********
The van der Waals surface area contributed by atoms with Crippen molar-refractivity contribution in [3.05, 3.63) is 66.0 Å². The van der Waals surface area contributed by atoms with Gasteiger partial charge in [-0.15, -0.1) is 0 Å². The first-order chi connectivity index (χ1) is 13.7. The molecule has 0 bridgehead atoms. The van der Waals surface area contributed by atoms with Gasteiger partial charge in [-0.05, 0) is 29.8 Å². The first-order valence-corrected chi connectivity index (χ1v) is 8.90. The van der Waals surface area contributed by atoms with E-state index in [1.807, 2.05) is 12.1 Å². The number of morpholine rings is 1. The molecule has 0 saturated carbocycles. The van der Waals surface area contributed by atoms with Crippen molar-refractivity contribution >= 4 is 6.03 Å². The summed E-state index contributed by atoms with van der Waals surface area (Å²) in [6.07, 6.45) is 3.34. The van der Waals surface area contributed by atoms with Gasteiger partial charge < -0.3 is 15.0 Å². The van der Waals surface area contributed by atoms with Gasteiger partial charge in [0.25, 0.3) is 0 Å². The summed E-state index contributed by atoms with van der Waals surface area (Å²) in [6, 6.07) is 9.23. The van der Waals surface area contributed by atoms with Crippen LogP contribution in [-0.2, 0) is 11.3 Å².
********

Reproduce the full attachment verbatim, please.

The van der Waals surface area contributed by atoms with Crippen molar-refractivity contribution in [3.05, 3.63) is 66.0 Å². The van der Waals surface area contributed by atoms with Gasteiger partial charge in [-0.15, -0.1) is 0 Å². The first-order chi connectivity index (χ1) is 13.7. The molecule has 0 bridgehead atoms. The van der Waals surface area contributed by atoms with Gasteiger partial charge in [-0.05, 0) is 29.8 Å². The first-order valence-corrected chi connectivity index (χ1v) is 8.90. The van der Waals surface area contributed by atoms with E-state index in [1.807, 2.05) is 12.1 Å². The number of morpholine rings is 1. The molecule has 0 saturated carbocycles. The van der Waals surface area contributed by atoms with Crippen molar-refractivity contribution >= 4 is 6.03 Å². The summed E-state index contributed by atoms with van der Waals surface area (Å²) in [6.07, 6.45) is 3.34. The van der Waals surface area contributed by atoms with Gasteiger partial charge < -0.3 is 15.0 Å². The van der Waals surface area contributed by atoms with Gasteiger partial charge in [0.25, 0.3) is 0 Å². The summed E-state index contributed by atoms with van der Waals surface area (Å²) in [6, 6.07) is 9.23. The van der Waals surface area contributed by atoms with Crippen LogP contribution in [-0.2, 0) is 11.3 Å².